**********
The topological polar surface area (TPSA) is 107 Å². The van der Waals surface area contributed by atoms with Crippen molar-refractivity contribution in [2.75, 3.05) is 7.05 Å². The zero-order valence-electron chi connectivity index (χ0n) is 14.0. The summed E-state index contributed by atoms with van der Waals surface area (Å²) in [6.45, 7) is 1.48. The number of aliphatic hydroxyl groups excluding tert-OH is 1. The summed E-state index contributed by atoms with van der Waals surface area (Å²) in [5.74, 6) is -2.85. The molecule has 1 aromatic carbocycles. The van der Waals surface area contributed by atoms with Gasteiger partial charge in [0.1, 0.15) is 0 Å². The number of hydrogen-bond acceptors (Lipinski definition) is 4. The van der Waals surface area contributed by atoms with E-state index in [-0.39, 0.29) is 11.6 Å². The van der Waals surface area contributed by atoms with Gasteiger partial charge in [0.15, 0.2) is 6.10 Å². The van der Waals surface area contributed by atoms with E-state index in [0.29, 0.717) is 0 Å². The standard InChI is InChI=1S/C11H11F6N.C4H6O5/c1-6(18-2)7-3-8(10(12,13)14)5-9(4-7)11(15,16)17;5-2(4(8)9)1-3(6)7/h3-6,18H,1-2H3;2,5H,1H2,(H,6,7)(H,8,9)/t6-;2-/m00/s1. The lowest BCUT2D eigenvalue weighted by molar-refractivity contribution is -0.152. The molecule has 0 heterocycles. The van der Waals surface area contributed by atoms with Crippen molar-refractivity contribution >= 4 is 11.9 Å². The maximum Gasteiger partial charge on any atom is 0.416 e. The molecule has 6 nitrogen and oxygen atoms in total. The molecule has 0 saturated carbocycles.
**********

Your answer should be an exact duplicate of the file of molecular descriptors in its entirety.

The topological polar surface area (TPSA) is 107 Å². The van der Waals surface area contributed by atoms with Crippen molar-refractivity contribution in [2.75, 3.05) is 7.05 Å². The zero-order valence-electron chi connectivity index (χ0n) is 14.0. The summed E-state index contributed by atoms with van der Waals surface area (Å²) in [6.45, 7) is 1.48. The number of aliphatic hydroxyl groups excluding tert-OH is 1. The summed E-state index contributed by atoms with van der Waals surface area (Å²) in [5.74, 6) is -2.85. The molecule has 1 aromatic carbocycles. The van der Waals surface area contributed by atoms with Gasteiger partial charge in [0.1, 0.15) is 0 Å². The number of hydrogen-bond acceptors (Lipinski definition) is 4. The van der Waals surface area contributed by atoms with E-state index in [-0.39, 0.29) is 11.6 Å². The van der Waals surface area contributed by atoms with Gasteiger partial charge in [0.15, 0.2) is 6.10 Å². The van der Waals surface area contributed by atoms with E-state index in [0.29, 0.717) is 0 Å². The standard InChI is InChI=1S/C11H11F6N.C4H6O5/c1-6(18-2)7-3-8(10(12,13)14)5-9(4-7)11(15,16)17;5-2(4(8)9)1-3(6)7/h3-6,18H,1-2H3;2,5H,1H2,(H,6,7)(H,8,9)/t6-;2-/m00/s1. The lowest BCUT2D eigenvalue weighted by molar-refractivity contribution is -0.152. The molecule has 0 heterocycles. The van der Waals surface area contributed by atoms with Crippen molar-refractivity contribution >= 4 is 11.9 Å². The maximum Gasteiger partial charge on any atom is 0.416 e. The molecule has 6 nitrogen and oxygen atoms in total. The molecule has 0 saturated carbocycles.